By Caiaphas’ time, these aristocratic families enjoyed the favor of the occupying Roman forces. They were called Sadducees (after Zadok) and are reputed to have been most concerned about the preservation and purity of religious practice at the Jerusalem temple. Unfortunately, most of our knowledge of them comes from outsiders who criticized them, including the writings of the New Testament, a fact that should introduce caution into our composite evaluation of Caiaphas. When Caiaphas was about 20 years of age, he would have been formally included into the roster of priests who rendered two weeks of service at the Jerusalem temple as part of the twenty-four priestly divisions according to the yearly calendar. Zechariah, the elder father of John the Baptist fulfilled this same function (Luke 1: 5, 8).
Caiaphas grew up when Herod the Great was in the midst of much construction in Jerusalem and the temple environs. Herod’s son Archelaus succeeded him with responsibility for Judea (4 BC-6 AD). Both Herod the Great and Archelaus had appointed high priests. But with the forceful intervention by the Roman senator Quirinius in 6 AD, Herodian influence in Jerusalem ceased, despite the continuing presence of another son, Herod Antipas, in Galilee as a puppet of Roman domination.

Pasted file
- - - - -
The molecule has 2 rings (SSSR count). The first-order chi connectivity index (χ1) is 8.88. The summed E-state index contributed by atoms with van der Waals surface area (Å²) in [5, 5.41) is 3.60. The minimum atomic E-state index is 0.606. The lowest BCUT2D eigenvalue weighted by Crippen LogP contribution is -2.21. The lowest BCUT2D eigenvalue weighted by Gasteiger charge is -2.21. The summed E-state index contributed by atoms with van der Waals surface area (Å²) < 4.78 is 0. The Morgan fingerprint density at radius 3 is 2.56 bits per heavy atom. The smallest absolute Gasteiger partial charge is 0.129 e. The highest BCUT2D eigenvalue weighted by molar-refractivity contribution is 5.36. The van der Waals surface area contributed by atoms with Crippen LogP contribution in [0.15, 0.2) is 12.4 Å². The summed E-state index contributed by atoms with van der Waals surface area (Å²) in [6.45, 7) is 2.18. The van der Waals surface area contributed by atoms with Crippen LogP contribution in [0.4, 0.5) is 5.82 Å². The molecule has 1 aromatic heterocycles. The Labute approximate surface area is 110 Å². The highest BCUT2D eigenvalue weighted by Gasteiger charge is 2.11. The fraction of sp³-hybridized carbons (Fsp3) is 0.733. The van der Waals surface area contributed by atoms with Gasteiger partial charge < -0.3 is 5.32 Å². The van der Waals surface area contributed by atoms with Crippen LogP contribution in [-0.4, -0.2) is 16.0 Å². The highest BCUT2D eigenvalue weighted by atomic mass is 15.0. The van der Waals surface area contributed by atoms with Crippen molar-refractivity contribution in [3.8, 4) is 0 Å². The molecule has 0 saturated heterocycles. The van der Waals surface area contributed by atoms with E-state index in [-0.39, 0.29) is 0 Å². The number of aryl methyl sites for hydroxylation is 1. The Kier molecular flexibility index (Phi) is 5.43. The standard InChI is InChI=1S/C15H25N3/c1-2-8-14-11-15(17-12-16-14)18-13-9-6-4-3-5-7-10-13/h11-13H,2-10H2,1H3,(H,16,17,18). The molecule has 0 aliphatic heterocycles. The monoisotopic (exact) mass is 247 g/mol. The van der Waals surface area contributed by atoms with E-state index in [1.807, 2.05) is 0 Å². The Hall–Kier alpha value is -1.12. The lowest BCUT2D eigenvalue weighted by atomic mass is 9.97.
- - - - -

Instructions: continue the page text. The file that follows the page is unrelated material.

Rome henceforth exercised its prerogative of power by selecting the high priest. Quirinius appointed Ananus, the son of Seth, in 6 AD. The New Testament calls this high priest Annas, so that convention will be followed in this article. This was the beginning of a unique dynasty among priestly families, although Annas himself was deposed by the procurator Valerius Gratus in 15 AD.4 There may not have been any specific grounds for this change other than as a way for Gratus to assert his own assumption of authority in the region. Perhaps this is made more clear by the fact that later Gratus willingly appointed other descendants of Annas. However, a tumultuous period of temple leadership followed when Annas was removed after his decade of one-man rule. In rapid succession, Ishmael of Phabi, Eleazar, a son of Annas who had been high priest earlier, and Simon, the son of Camithus served briefly. The continuing significance of Annas as a power over the office of high priest seems evident since Josephus lists five of his sons as successors, along with Caiaphas (whom John 18:13 names as a son-in-law of Annas). Caiaphas had the longest tenure (18-36 AD) of a high priest between 16 and 62 AD. 5